Oatly Rumored to Be Seeking $10 Billion Valuation Ahead of IPO. Wow. No Bull
That Superbowl commercial where the CEO of Oatly sang "Wow, wow, no cow!" off-key in a field of oats, must have been worth every penny. Bloomberg just reported that the Swedish plant-based milk, creamer, and ice cream company is getting ready to file an IPO that values itself at $10 billion, which would be by far the biggest IPO from any plant-based food company in history. To put it in perspective, Beyond Meat, which went public in October 2019 at $25 a share, is now trading at around $167, which puts that company's market value at just north of $10 billion today, but it was not even $2 billion when the shares first bowed.
Oatly has been a darling of plant-based enthusiasts since it first arrived from Sweden in 2016, and consumers fell for its taste, packaging, and marketing message, which seemed to break the rules of advertising by letting us in on the secret that this company had cracked the code on delicious plant-based milk, made with oats, which are better for the environment and of course, left animals out of the equation. Until then the most popular dairy alternative was almond milk, but oats captured the attention of planet-friendly consumers who liked the fact that oats require fewer resources than almonds, which require copious amounts of water to grow. Oatly quickly made inroads in non-dairy milk, coffee creamers, and icecream, exploding in popularity over the last few years, and quickly spreading to all major US supermarkets. The possibility of an IPO this large is big news for the Swedish company, showing that not only is the company growing but also that the plant-based market is skyrocketing as well.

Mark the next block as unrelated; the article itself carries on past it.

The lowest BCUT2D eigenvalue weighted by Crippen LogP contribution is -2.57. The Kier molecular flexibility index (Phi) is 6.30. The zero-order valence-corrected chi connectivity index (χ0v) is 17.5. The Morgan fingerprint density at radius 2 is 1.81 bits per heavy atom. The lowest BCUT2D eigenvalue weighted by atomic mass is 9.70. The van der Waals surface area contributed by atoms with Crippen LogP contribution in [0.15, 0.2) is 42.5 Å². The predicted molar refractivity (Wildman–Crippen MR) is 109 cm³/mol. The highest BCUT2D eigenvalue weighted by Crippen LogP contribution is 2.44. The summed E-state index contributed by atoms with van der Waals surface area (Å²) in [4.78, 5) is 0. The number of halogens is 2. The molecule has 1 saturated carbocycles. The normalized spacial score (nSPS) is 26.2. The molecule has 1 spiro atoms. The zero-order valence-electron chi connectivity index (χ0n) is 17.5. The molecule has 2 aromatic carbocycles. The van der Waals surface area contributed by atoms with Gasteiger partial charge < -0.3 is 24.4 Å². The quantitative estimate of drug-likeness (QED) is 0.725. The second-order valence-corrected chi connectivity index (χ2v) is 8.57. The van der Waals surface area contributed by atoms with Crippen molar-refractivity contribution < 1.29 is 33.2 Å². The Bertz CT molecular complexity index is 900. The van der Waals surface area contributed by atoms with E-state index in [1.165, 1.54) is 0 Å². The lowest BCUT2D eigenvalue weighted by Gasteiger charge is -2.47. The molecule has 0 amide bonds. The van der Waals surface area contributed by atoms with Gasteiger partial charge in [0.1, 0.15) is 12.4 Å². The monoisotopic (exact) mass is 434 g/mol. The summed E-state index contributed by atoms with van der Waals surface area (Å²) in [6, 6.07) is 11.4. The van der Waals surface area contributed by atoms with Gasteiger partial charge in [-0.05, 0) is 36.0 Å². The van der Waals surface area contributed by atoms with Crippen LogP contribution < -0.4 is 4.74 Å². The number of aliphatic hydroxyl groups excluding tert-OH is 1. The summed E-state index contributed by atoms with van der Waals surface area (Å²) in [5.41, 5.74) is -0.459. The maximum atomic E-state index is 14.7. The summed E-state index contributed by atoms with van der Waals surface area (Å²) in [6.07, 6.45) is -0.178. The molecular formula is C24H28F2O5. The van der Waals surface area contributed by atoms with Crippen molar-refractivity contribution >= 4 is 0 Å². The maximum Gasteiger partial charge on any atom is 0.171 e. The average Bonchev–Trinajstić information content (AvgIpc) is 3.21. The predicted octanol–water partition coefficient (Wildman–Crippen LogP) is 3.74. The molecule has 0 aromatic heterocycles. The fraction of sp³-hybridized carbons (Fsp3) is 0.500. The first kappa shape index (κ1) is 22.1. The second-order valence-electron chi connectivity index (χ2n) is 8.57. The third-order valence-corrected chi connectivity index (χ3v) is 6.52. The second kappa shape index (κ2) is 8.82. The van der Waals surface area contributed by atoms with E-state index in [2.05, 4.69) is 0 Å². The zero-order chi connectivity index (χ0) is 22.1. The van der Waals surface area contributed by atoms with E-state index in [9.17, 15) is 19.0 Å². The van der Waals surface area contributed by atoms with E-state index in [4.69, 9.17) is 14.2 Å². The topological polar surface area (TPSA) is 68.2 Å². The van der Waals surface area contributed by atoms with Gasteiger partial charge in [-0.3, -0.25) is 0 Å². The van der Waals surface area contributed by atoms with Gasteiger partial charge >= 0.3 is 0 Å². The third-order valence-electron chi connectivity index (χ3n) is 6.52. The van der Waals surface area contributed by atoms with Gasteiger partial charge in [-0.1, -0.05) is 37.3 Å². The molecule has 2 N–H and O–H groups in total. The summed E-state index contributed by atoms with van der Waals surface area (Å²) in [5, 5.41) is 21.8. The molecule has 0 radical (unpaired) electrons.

“Malmo, Sweden-based Oatly is working with advisors on an initial public offering that could come as soon as May,” Bloomberg reports. “Deliberations are ongoing and details on size and timing of the listing could still change, the people said.”
Oatly Said to be Seeking $10 Billion Valuation
This news arrives weeks after the company’s popular and controversial Super Bowl ad featuring the child-like song “Wow, wow, no cow,” sung by CEO Toni Petersson, at an electric keyboard in a field of oats. The shockingly bad rendition of a song he wrote appeared, at first listen, to be a rare marketing mistake by the hip company, but quickly gained a virality that could only be good for business, proving its $5 million price tag for a Superbowl spot may have been well worth it.
The company recently attracted a roster of celebrity investors including Oprah, Natalie Portman, and Jay-Z, and others who put $200 million into the oat milk maker. The celebrities were joined by Howard Schultz, former CEO of Starbucks, whose company carries Oatly products in stores across the United States. The investment round of $400 million was led by the Blackstone Group, Group, the private-equity firm.